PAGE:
The Democrats have been trying very hard to equate Romney and Ryan in the minds of people for some time now, and this just, basically, did it for them. David Frum was, perhaps, the best one on this when he noted that while Romney is not now assured a loss in November, selling this ticket just became infinitely more difficult.
Republicans have already gone on the offensive trying to blunt the criticism of the Ryan Budget by trying to say that President Obama is gutting many social safety networks including Social Security, Medicare and Welfare. In two ads now they have attacked the Obama Administration in ads that Newt Gingrich has stated are false. Gingrich actually stated that the ads had no proof of anything they were accusing Obama of, and Obama spokeswoman Lis Smith stated:
If Mitt Romney wants to take politics out of the gutter, he might want to start with his own campaign ads. Independent news organizations, President Clinton, and a Republican author of welfare reform have already called these attacks blatantly dishonest, but Romney’s campaign continues to run with them. Here are the facts: President Obama helped lead the welfare-to-work effort in the Illinois Senate in 1997, drawing praise from his Republican colleagues for his willingness to break with members of his own party. Under the Obama administration’s order, states would only be granted flexibility if they help 20 percent more people find work. And as Governor, Romney supported a policy that would have granted states even more flexibility around work requirements and could even have ended time limits on welfare, which would have ended welfare reform as we know it. Mitt Romney may think his only path to victory is through running dishonest ads like this one, but the American people deserve better.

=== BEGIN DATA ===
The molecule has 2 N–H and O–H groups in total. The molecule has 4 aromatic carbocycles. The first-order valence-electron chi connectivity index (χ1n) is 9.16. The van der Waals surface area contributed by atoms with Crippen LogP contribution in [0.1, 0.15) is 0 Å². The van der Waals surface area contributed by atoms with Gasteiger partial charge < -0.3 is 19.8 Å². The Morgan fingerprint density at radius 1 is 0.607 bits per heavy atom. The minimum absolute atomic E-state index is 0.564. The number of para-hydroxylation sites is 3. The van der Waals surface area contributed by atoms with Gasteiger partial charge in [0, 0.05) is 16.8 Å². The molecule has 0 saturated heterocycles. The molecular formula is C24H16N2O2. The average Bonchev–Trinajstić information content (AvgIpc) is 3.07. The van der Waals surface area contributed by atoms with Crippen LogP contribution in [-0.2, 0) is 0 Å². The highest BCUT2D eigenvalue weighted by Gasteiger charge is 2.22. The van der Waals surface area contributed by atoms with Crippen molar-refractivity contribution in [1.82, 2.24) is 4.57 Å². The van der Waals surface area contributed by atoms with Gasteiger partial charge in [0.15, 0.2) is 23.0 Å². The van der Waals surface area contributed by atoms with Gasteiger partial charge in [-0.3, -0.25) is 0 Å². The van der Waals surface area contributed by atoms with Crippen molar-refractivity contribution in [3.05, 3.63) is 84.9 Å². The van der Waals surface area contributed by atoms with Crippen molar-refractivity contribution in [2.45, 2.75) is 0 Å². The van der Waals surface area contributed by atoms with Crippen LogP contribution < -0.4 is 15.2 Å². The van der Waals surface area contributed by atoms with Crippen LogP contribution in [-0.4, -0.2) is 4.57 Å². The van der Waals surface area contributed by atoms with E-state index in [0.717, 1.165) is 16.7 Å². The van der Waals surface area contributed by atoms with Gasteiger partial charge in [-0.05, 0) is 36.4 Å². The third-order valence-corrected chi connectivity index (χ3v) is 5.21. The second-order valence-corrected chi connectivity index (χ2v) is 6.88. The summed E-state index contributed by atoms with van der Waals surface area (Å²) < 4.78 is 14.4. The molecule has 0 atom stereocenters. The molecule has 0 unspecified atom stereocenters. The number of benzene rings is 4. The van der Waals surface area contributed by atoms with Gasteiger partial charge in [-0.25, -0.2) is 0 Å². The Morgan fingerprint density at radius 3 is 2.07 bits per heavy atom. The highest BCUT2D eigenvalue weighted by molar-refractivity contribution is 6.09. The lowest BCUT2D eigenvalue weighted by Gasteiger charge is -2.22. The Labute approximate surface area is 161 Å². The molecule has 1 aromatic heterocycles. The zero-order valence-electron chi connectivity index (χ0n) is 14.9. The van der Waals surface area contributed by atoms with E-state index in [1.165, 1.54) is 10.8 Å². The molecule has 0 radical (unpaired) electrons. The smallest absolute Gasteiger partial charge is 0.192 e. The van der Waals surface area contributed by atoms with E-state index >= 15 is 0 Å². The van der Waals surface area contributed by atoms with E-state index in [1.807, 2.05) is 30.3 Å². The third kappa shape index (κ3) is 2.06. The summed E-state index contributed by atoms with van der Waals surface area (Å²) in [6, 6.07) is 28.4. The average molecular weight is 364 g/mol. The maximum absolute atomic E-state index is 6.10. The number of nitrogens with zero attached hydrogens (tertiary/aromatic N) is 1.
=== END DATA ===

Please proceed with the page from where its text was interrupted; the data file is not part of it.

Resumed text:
Romney has been desperate to get Obama to change the tone of the campaign because of his inability or unwillingness to address his record as a businessman or as Governor of Massachusetts.
Editor’s Note: From this point on, rather than writing on every single development in the campaign, I will be writing roundups of the news and going into what is going on. There is just no point in doing fifteen stories on the campaign. Anything incredibly special will be dealt with in its own article.